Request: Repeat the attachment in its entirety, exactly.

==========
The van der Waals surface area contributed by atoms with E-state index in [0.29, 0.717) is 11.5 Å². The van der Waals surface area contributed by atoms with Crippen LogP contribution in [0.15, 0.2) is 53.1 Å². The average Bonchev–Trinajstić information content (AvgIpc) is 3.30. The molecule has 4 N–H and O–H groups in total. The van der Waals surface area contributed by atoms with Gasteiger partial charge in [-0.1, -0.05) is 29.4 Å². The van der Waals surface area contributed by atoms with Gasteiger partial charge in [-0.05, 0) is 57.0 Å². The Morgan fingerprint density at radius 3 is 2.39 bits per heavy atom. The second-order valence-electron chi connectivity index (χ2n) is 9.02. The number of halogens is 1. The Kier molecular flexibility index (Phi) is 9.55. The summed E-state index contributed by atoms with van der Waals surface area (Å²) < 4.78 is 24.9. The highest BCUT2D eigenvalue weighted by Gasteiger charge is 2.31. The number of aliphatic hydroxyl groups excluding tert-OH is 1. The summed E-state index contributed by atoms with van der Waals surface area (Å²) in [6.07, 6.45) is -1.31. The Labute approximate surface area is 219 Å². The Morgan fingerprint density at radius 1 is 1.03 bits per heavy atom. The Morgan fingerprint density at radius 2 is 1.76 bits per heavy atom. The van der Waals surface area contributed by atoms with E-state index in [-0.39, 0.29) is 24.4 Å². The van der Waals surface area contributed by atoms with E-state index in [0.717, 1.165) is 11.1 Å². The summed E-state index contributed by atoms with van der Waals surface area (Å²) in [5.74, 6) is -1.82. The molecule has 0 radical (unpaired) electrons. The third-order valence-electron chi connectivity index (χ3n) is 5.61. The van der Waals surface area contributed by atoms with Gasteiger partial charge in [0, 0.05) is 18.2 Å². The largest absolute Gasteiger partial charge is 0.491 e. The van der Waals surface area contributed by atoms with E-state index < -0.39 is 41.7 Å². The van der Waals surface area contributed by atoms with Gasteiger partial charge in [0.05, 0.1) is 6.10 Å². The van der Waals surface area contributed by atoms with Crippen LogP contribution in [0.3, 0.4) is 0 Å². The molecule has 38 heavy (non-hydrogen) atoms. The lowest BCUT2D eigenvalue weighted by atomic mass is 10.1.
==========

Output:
The van der Waals surface area contributed by atoms with E-state index in [0.29, 0.717) is 11.5 Å². The van der Waals surface area contributed by atoms with Crippen LogP contribution in [0.15, 0.2) is 53.1 Å². The average Bonchev–Trinajstić information content (AvgIpc) is 3.30. The molecule has 4 N–H and O–H groups in total. The van der Waals surface area contributed by atoms with Gasteiger partial charge in [-0.1, -0.05) is 29.4 Å². The van der Waals surface area contributed by atoms with Gasteiger partial charge in [-0.05, 0) is 57.0 Å². The Morgan fingerprint density at radius 3 is 2.39 bits per heavy atom. The second-order valence-electron chi connectivity index (χ2n) is 9.02. The number of halogens is 1. The Kier molecular flexibility index (Phi) is 9.55. The summed E-state index contributed by atoms with van der Waals surface area (Å²) < 4.78 is 24.9. The highest BCUT2D eigenvalue weighted by Gasteiger charge is 2.31. The number of aliphatic hydroxyl groups excluding tert-OH is 1. The summed E-state index contributed by atoms with van der Waals surface area (Å²) in [6.07, 6.45) is -1.31. The Labute approximate surface area is 219 Å². The Morgan fingerprint density at radius 1 is 1.03 bits per heavy atom. The Morgan fingerprint density at radius 2 is 1.76 bits per heavy atom. The van der Waals surface area contributed by atoms with E-state index in [-0.39, 0.29) is 24.4 Å². The van der Waals surface area contributed by atoms with E-state index in [0.717, 1.165) is 11.1 Å². The summed E-state index contributed by atoms with van der Waals surface area (Å²) in [5.74, 6) is -1.82. The molecule has 0 radical (unpaired) electrons. The third-order valence-electron chi connectivity index (χ3n) is 5.61. The van der Waals surface area contributed by atoms with Gasteiger partial charge in [0, 0.05) is 18.2 Å². The largest absolute Gasteiger partial charge is 0.491 e. The van der Waals surface area contributed by atoms with E-state index < -0.39 is 41.7 Å². The van der Waals surface area contributed by atoms with Gasteiger partial charge in [0.05, 0.1) is 6.10 Å². The van der Waals surface area contributed by atoms with Crippen LogP contribution in [0.3, 0.4) is 0 Å². The molecule has 38 heavy (non-hydrogen) atoms. The lowest BCUT2D eigenvalue weighted by atomic mass is 10.1.